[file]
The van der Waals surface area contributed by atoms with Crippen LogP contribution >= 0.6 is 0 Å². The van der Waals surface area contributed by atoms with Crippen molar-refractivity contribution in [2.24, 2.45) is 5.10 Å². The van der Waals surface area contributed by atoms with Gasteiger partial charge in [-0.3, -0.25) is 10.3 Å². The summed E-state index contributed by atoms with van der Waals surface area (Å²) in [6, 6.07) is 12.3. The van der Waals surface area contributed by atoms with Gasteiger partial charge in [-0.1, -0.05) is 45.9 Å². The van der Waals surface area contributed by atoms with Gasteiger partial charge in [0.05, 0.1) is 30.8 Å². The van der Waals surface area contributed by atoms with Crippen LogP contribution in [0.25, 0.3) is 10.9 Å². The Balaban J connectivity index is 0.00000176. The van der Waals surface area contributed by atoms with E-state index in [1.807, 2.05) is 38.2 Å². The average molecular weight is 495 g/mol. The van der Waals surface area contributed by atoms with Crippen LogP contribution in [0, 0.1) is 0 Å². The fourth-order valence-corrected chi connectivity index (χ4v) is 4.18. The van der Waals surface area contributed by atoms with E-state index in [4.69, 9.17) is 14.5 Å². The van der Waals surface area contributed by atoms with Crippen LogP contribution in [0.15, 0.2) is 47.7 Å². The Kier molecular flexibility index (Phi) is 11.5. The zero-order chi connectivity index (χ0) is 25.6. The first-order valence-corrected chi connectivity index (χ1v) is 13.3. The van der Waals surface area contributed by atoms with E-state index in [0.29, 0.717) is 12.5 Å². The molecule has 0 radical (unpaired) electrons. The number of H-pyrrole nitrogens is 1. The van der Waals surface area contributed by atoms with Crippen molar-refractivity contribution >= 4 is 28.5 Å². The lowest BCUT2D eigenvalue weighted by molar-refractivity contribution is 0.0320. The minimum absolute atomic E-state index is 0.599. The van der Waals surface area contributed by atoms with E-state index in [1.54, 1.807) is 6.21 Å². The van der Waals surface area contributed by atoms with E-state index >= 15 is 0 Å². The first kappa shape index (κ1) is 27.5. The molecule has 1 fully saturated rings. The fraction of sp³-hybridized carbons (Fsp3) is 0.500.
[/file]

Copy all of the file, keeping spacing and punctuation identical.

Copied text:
The van der Waals surface area contributed by atoms with Crippen LogP contribution >= 0.6 is 0 Å². The van der Waals surface area contributed by atoms with Crippen molar-refractivity contribution in [2.24, 2.45) is 5.10 Å². The van der Waals surface area contributed by atoms with Gasteiger partial charge in [-0.3, -0.25) is 10.3 Å². The summed E-state index contributed by atoms with van der Waals surface area (Å²) in [6, 6.07) is 12.3. The van der Waals surface area contributed by atoms with Gasteiger partial charge in [-0.1, -0.05) is 45.9 Å². The van der Waals surface area contributed by atoms with Gasteiger partial charge in [0.05, 0.1) is 30.8 Å². The van der Waals surface area contributed by atoms with Crippen LogP contribution in [0.25, 0.3) is 10.9 Å². The Balaban J connectivity index is 0.00000176. The van der Waals surface area contributed by atoms with E-state index in [1.807, 2.05) is 38.2 Å². The average molecular weight is 495 g/mol. The van der Waals surface area contributed by atoms with Crippen LogP contribution in [0, 0.1) is 0 Å². The fourth-order valence-corrected chi connectivity index (χ4v) is 4.18. The van der Waals surface area contributed by atoms with E-state index in [4.69, 9.17) is 14.5 Å². The van der Waals surface area contributed by atoms with Crippen LogP contribution in [0.15, 0.2) is 47.7 Å². The Kier molecular flexibility index (Phi) is 11.5. The zero-order chi connectivity index (χ0) is 25.6. The first-order valence-corrected chi connectivity index (χ1v) is 13.3. The van der Waals surface area contributed by atoms with E-state index in [0.29, 0.717) is 12.5 Å². The molecule has 0 radical (unpaired) electrons. The number of H-pyrrole nitrogens is 1. The van der Waals surface area contributed by atoms with Crippen molar-refractivity contribution >= 4 is 28.5 Å². The lowest BCUT2D eigenvalue weighted by molar-refractivity contribution is 0.0320. The minimum absolute atomic E-state index is 0.599. The van der Waals surface area contributed by atoms with E-state index in [1.54, 1.807) is 6.21 Å². The van der Waals surface area contributed by atoms with E-state index >= 15 is 0 Å². The first kappa shape index (κ1) is 27.5. The molecule has 1 fully saturated rings. The fraction of sp³-hybridized carbons (Fsp3) is 0.500.